After the Wave Pt. 3: The Future of Urban Living

The greater Tokyo area is the world's most populated metropolitan region and its people is looking to lead the world in developing an urban model that's self-sustainable and resilient to disasters.

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by Megan Mazurek
by Video Editing: Jared Mazurek

TOKYO, Japan -- Japan’s population boasts nearly 130 million people and about 27 percent of those live in the great Tokyo area. It’s by far the world’s most populated metropolitan region topping places like Seoul, South Korea, Mexico City and New York.

The city of Tokyo has benefited from urban life but also realized its fragility in the face of the 2011 earthquake. It’s striving to become a low carbon city by developing communities resilient to disaster.

Sky rises and shopping malls in Kashiwanoha blend into the urban setting of the area. But they’re not ordinary by a long shot. The smart city is developing community located 15 miles from central Tokyo.

It’s an example of a self-sustainable city using renewable resources and local agriculture to promote health and longevity of its people. Solar panels line the roofs of apartments and offices. Geothermal heat is used for air conditioning and all home appliances and light are designed to save energy.

Becoming a member does have its perks, residents share electric bikes
and vehicles.

While the Smart City is a leap toward self-reliance and energy security, there are other renewable projects underway north of Kashiwanoha.
The Shirakawa wood power station uses organize material like wood chips to provide up to 10,000 kilowatts a day for the surrounding area and run entirely from its own energy generation.

A truck dropped off chips from Soma, and many are likely made from the tsunami debris. Officials with the bio mass plant say wood chips coming the Fukushima Prefecture increased by 20 percent. The plant checks all wood chips for radiation before burning.

"We are making a good contribution for the forest industry, it needs revival and so far it has been quite slow and we are burning and recycling the forest,” said Ms. SEKINE Wakako, PR Shirakawa Wood Power. “The wood chips are creating room for growth. "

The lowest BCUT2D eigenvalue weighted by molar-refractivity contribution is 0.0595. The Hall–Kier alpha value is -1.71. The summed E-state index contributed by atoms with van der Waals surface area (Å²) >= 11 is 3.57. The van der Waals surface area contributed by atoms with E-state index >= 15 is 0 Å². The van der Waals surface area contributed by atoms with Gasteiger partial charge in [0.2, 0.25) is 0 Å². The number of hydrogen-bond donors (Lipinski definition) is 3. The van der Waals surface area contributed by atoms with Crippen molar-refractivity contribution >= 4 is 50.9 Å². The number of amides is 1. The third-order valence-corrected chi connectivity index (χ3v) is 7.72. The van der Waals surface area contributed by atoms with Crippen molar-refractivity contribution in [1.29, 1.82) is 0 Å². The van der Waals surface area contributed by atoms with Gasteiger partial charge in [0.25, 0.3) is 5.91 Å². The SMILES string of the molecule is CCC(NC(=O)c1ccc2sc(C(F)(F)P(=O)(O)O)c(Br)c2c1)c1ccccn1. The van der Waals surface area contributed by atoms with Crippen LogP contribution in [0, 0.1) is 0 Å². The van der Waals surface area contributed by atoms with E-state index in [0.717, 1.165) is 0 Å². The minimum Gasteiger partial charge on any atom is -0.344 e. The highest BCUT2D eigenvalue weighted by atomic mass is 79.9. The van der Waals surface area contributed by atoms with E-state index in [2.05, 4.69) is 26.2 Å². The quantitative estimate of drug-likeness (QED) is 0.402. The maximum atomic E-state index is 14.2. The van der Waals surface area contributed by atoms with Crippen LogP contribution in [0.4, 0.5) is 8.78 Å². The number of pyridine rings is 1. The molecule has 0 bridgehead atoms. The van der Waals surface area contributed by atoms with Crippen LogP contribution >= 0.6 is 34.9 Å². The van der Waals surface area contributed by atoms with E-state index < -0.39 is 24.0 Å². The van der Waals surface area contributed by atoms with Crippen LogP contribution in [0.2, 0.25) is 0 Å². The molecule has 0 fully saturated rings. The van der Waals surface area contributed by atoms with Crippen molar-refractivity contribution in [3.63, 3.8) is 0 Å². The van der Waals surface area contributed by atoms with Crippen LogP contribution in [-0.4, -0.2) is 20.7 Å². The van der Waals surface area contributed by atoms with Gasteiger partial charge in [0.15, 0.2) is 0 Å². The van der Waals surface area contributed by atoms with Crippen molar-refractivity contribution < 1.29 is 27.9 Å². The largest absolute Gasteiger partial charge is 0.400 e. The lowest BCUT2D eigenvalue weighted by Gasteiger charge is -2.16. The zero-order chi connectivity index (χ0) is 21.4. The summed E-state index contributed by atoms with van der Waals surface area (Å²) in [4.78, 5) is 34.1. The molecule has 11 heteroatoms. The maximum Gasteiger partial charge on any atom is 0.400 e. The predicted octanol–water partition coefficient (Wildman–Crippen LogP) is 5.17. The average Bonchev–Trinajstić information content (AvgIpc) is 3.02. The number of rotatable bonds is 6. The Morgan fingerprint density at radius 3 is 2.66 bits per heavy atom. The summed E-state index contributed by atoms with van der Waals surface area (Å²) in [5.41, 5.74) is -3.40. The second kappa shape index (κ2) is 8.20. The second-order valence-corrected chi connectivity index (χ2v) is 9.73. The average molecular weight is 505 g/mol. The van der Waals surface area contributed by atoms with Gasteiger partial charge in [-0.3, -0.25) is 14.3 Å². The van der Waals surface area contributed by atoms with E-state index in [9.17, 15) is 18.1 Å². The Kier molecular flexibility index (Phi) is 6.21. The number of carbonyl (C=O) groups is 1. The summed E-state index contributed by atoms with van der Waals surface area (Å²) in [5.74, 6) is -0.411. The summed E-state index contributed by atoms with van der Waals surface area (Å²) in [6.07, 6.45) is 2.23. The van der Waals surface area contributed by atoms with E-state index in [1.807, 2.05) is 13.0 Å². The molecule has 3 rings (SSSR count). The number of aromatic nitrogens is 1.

Self-sufficient and self-reliable, it’s a model the city of Tokyo intends to use.

The metropolitan area depends entirely on TEPCO for its electricity needs, and the Tokyo government has made it clear they want less dependency on nuclear as vulnerabilities of the current system were exposed during the 2011 earthquake.

Tokyo was also largely affected by the disaster so we are working to establish a stable power supply and reducing energy consumption,” said FUJIMOTO Makoto, Director of Urban Energy Promotion. “In Tokyo we had scheduled power reduction to see how much energy could be saved. We did this because we cannot rely entirely on TEPCO. Tokyo needs to produce locally energy to be consumed locally. "

The goal is for Tokyo to have 300,000 homes using solar panels by 2020, a reachable goal following the people’s apparent eagerness to move away from nuclear and save energy. During a testing trial period, a 10 percent reduction in energy consumption was achieved.

"People removed florescent and incandescent lights and switched to LED lights at their homes and offices,” Fujimoto said. “Older appliances were replaced with lower energy consuming one. To avoid the peak usage hours, people adjusted and made do. The Tokyo government may have initiated the reduction, but the Tokyo people embraced it."

Only 2 reactors remain running, providing electricity for Japan. Each plant must meet the newly established safety standard by the Regulatory Commission to go back online.

In the meantime, the country is supplementing nuclear by importing oil and natural gas at a price tag of 4 trillion yen a year, a big chunk of change on top of a deflating yen.

"The hope is more in gas because the shale gas revolution in the U.S. and Canada,” said TANAKA Nobou, Institute of Energy Economics. “That helps a lot."

Within the next year Japan’s energy policy will become clearer, until then Mr. Tanaka says gas will be a very important source for Japan. “There's a big expectation to have LNG from the United States.”

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Auntie said on Friday, Feb 22 at 1:10 PM

Wish my Tokyo apt building would embrace solar panels. Oh, and burning Soma tsunami debris may not be the brightest idea. Do they reliably test it? Probably not. Tsunami debris is not clean, but a mess of building wastes and potential radioactivity. No doubt the Kashiwanohana board was well reimbursed. Otherwise, great and inspiration story. Wish it were the norm, not the exception.

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